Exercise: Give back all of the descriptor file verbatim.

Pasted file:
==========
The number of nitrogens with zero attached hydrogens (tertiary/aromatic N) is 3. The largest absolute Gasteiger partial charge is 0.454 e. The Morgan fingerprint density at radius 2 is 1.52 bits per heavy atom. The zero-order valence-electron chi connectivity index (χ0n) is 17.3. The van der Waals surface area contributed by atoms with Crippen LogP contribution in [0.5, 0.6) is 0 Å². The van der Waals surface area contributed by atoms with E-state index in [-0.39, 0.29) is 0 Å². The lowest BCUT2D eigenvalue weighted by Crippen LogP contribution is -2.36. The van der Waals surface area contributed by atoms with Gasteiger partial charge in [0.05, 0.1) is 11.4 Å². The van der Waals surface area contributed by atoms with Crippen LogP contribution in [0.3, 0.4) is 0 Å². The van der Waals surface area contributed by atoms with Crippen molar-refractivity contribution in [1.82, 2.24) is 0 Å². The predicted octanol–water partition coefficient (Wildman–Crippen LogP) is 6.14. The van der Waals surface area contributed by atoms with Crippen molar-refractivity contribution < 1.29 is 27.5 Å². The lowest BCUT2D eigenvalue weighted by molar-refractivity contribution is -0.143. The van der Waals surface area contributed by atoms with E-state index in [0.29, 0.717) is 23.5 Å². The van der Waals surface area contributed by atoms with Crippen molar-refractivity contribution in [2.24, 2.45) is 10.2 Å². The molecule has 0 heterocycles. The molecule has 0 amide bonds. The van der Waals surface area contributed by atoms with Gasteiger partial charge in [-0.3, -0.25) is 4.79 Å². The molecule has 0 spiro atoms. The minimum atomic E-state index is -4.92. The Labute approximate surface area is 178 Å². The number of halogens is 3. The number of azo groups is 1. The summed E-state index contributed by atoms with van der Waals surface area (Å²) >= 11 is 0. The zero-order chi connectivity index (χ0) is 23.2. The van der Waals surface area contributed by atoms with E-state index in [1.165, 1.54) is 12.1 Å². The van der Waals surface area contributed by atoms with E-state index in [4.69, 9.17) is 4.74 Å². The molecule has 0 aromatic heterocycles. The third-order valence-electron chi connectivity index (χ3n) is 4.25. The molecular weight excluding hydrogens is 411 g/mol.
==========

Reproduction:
The number of nitrogens with zero attached hydrogens (tertiary/aromatic N) is 3. The largest absolute Gasteiger partial charge is 0.454 e. The Morgan fingerprint density at radius 2 is 1.52 bits per heavy atom. The zero-order valence-electron chi connectivity index (χ0n) is 17.3. The van der Waals surface area contributed by atoms with Crippen LogP contribution in [0.5, 0.6) is 0 Å². The van der Waals surface area contributed by atoms with E-state index in [-0.39, 0.29) is 0 Å². The lowest BCUT2D eigenvalue weighted by Crippen LogP contribution is -2.36. The van der Waals surface area contributed by atoms with Gasteiger partial charge in [0.05, 0.1) is 11.4 Å². The van der Waals surface area contributed by atoms with Crippen LogP contribution in [0.3, 0.4) is 0 Å². The van der Waals surface area contributed by atoms with Crippen molar-refractivity contribution in [1.82, 2.24) is 0 Å². The predicted octanol–water partition coefficient (Wildman–Crippen LogP) is 6.14. The van der Waals surface area contributed by atoms with Crippen molar-refractivity contribution < 1.29 is 27.5 Å². The lowest BCUT2D eigenvalue weighted by molar-refractivity contribution is -0.143. The van der Waals surface area contributed by atoms with E-state index in [0.29, 0.717) is 23.5 Å². The van der Waals surface area contributed by atoms with Crippen molar-refractivity contribution in [2.24, 2.45) is 10.2 Å². The molecule has 0 heterocycles. The molecule has 0 amide bonds. The van der Waals surface area contributed by atoms with Gasteiger partial charge in [-0.3, -0.25) is 4.79 Å². The molecule has 0 spiro atoms. The minimum atomic E-state index is -4.92. The Labute approximate surface area is 178 Å². The number of halogens is 3. The number of azo groups is 1. The summed E-state index contributed by atoms with van der Waals surface area (Å²) >= 11 is 0. The zero-order chi connectivity index (χ0) is 23.2. The van der Waals surface area contributed by atoms with E-state index in [1.165, 1.54) is 12.1 Å². The van der Waals surface area contributed by atoms with E-state index in [4.69, 9.17) is 4.74 Å². The molecule has 0 aromatic heterocycles. The third-order valence-electron chi connectivity index (χ3n) is 4.25. The molecular weight excluding hydrogens is 411 g/mol.